©2013 Calum Scott
When Bells Are Ringing (But There Aren’t Any Bells)
Sheet steel. Electromagnets.
This piece developed out of research undertaken at Glasgow’s Hunterian Museum as part of their Hunterian Associates Programme. Inspired by the acoustics objects in the Hunterian’s scientific instruments collection, the piece explores notions of perception and illusion through the appropriation of historical scientific methods.
Specifically, it is presented as a creative response to Rudolph Koenig’s electrically maintained tuning fork from the Hunterian’s Scientific Instruments collection. Koenig manufactured a number of these tuning forks in the late 19th century for use in the emerging field of acoustic physics. They were used in the early development of wave mechanics by Franz Melde in his wavelength demonstration as well as by Herman Von Helmholtz in experiments for his treatise on auditory perception (‘On the sensations of tone’, 1863).
Koenig’s apparatus is comprised of a single tuning fork, a brass resonator (tuned to the same pitch as the fork) and an electromagnet positioned around the tuning fork tines. The electromagnet would typically have been wired in a ‘make and break’ circuit attached to the tines of the tuning fork, resulting in the continuous vibration of the fork.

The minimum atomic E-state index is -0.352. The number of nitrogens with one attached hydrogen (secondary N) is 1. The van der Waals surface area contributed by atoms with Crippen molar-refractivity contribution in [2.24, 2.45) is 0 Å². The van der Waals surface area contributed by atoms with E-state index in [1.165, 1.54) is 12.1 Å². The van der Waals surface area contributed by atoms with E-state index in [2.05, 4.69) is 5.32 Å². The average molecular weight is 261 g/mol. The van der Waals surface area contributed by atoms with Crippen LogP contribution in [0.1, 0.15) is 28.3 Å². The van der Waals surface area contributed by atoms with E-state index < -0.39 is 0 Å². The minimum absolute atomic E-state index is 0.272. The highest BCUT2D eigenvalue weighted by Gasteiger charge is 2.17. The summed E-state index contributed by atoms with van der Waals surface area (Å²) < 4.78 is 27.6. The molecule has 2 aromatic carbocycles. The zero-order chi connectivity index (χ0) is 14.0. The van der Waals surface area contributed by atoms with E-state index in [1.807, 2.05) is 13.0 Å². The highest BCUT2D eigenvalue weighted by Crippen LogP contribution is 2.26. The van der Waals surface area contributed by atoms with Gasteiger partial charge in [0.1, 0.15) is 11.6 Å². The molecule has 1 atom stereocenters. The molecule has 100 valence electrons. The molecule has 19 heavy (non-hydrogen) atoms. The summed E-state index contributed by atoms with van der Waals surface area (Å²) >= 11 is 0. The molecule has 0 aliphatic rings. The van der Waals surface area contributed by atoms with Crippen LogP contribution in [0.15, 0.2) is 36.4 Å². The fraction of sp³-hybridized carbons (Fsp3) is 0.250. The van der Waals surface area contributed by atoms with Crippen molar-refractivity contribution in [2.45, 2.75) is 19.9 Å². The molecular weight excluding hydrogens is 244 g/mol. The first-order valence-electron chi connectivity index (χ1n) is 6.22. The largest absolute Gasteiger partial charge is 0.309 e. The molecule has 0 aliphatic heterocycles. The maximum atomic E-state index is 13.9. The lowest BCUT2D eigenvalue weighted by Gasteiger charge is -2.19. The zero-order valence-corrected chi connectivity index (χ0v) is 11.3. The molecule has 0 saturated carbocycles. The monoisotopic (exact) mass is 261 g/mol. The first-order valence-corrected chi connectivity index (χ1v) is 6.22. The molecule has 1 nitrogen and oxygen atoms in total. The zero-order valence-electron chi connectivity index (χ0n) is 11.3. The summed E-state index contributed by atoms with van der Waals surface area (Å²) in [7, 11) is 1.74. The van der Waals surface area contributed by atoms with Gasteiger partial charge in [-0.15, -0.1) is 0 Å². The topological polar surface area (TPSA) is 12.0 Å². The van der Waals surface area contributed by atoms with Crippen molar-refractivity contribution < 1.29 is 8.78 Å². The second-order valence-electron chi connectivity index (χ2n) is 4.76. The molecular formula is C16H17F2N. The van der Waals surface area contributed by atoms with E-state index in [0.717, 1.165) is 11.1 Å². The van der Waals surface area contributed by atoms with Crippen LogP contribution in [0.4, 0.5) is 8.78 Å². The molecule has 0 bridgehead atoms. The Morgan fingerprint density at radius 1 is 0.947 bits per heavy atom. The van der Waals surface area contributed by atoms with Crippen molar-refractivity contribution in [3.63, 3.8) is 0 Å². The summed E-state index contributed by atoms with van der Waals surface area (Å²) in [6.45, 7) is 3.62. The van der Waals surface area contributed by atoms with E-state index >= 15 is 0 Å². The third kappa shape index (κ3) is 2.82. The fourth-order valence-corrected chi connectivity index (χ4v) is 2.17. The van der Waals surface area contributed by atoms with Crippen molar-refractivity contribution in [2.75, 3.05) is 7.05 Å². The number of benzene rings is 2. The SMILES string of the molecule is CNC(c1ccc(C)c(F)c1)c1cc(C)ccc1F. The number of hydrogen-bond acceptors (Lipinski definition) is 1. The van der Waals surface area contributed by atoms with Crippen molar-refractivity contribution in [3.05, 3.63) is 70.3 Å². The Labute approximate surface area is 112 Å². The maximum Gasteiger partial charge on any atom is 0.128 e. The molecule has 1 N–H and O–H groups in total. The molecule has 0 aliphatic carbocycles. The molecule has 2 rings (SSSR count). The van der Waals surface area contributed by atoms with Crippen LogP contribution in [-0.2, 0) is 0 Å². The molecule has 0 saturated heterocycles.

‘When Bells Are Ringing’ simulates the materiality of this apparatus (the generation of vibration through electrically controlled magnets). The work explores notions of ‘ambiguous sound’ and auditory hallucination, shifting between seen/unseen vibration, and causes an unstable perception of the acoustic source. The title comes from a description of symptoms in Vern Modeland’s 1989 case study of tinnitus or ‘phantom sound’.
It was exhibited in the Hunterian Art Gallery, Glasgow during October 2013.